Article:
Washington (DC) National Era, “The Republican Platform,” January 1, 1857

Source citation
"The Republican Platform," Washington (DC) National Era , January 1, 1857, p. 2: 3.
Newspaper: Publication
Washington National Era
Newspaper: Headline
The Republican Platform
Newspaper: Page(s)
2
Newspaper: Column
3
Type
Newspaper
Date Certainty
Exact
Transcriber
Meghan Allen, Dickinson College
Transcription date
The following text is presented here in complete form, as it originally appeared in print. Spelling and other typographical errors have been preserved as in the original.

THE REPUBLICAN PLATFORM.

A correspondent at Jacksonville, Illinois, says that some of the Buchanan leaders, during the late canvass, made use of Republican platform, as it first published, to throw doubt on the position of the Republican party; and when they were pointed to the corrected document, they quoted our remark, to the effect that the errors were only verbal inaccuracies.

Let us straighten out this matter. The part of the platform referred to, is the closing portion of the second resolution, which, as first reported by telegraph, and printed in the newspapers, was as follows:

"That as our Republican fathers, when they had abolished Slavery in all our National Territory, ordained that no person should be deprived of life, liberty, or property, without due process of law, it becomes our duty to maintain this provision of the Constitution against all attempts to violate it for the purpose of establishing Slavery in the United States by positive legislation, prohibiting its existence or extension therein; that we deny the authority of Congress, of a Territorial Legislature, of any individual or association of individuals, to give legal assistance to Slavery in any Territory of the United States, while the present Constitution shall be maintained."

This is obscure, and, owing to the wrong punctuations, seems to affirm that Slavery should not be established in the Territories by positive legislation, nor should its existence or extension therein be prohibited, although such an affirmation would be utterly illogical and absurd, directly repugnant to the purpose for which the Convention had met, and flatly contradictory to the third resolution, which expressly declares that it is the right and duty of Congress to prohibit Slavery in the Territories. All that is needed to restore sense to the resolution, make it logical, and consistent with the third resolution, is, to insert a semicolon between "United States" and "by POSITIVE LEGISLATION," so as to make the latter phrase qualify the clause, "prohibiting its existence or extension therein." With this understanding, we remarked, when the corrected resolution was handed to us by Mr. Giddings, (who was the author of it,) that the inaccuracies in the former one were "verbal." The corrected resolution was printed in the same number of the Era that contained the spurious one, and is as follows. We mark in italics the portions in which the correction is made:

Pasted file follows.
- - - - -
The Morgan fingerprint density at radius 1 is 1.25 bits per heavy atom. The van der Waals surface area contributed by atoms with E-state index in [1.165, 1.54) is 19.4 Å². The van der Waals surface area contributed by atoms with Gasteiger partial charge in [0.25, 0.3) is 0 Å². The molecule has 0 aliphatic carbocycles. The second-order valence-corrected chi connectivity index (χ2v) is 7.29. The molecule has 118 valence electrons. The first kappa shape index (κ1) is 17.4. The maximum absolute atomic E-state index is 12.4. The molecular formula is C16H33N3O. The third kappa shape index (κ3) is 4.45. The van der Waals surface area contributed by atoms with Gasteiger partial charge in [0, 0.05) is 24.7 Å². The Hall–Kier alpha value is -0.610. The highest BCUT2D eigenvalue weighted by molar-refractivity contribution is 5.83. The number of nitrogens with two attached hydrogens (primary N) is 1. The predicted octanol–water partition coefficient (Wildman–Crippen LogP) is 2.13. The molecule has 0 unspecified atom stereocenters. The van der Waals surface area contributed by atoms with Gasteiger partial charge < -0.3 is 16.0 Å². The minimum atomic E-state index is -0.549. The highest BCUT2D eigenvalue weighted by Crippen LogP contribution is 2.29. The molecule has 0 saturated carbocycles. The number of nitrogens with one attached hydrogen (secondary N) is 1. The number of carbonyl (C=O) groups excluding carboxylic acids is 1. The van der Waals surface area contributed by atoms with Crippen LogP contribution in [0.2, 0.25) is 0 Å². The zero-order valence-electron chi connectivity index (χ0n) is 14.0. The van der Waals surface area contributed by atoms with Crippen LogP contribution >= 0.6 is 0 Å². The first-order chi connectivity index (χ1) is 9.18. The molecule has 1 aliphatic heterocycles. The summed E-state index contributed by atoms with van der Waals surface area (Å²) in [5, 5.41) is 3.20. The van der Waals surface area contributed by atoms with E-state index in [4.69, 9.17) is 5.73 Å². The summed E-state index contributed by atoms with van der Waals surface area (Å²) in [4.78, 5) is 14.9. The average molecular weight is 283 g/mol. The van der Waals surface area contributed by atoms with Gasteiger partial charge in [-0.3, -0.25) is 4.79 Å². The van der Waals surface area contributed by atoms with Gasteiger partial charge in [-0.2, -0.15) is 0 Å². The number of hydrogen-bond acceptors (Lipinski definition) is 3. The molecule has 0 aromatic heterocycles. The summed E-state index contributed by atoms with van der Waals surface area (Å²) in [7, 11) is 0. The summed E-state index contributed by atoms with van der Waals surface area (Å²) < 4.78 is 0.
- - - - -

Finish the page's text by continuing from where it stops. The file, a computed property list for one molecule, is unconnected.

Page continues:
"2. Resolved, That, with our Republican fathers, we hold it to be a self-evident truth that all men are endowed with the unalienable right to life, liberty, and the pursuit of happiness; and that the primary object and ulterior design of our Federal Government were to secure those rights to all persons within its exclusive jurisdiction; that as our Republican fathers, when they had abolished Slavery in all our National Territory, ordained that no person should be deprived of life, liberty, or property, without due process of law, it becomes our duty to maintain this provision of the Constitution against all attempts to violate it, to prevent the establishment of Slavery in the Territories of the United States, by positive legislation prohibiting its existence therein. And we deny the authority of Congress, of a Territorial Legislature, of any individual or association of individuals, to give legal existence to Slavery in any Territory of the United States, while the present Constitution shall be maintained."

As it stands, the resolution affirms that it is the purpose of the Federal Government to secure the rights of all persons within its jurisdiction:

That, as the Constitution declares no person shall be deprived of life, liberty, or property, without due process of law, it becomes our duty to maintain that provision against all attempts to violate it:

That the establishment of Slavery in the Territories ought to be prevented:

That its existence therein ought to be prohibited by positive legislation:
That neither Congress, nor a Territorial Legislature, nor any association or individuals, can give legal existence to Slavery in any Territory of the United States, under the present Constitution.

If there is any fault about the resolution, it is that, in its effort to be explicit, it multiples words needlessly.

How to Cite This Page: "Washington (DC) National Era, “The Republican Platform,” January 1, 1857," House Divided: The Civil War Research Engine at Dickinson College, https://hd.housedivided.dickinson.edu/index.php/node/40.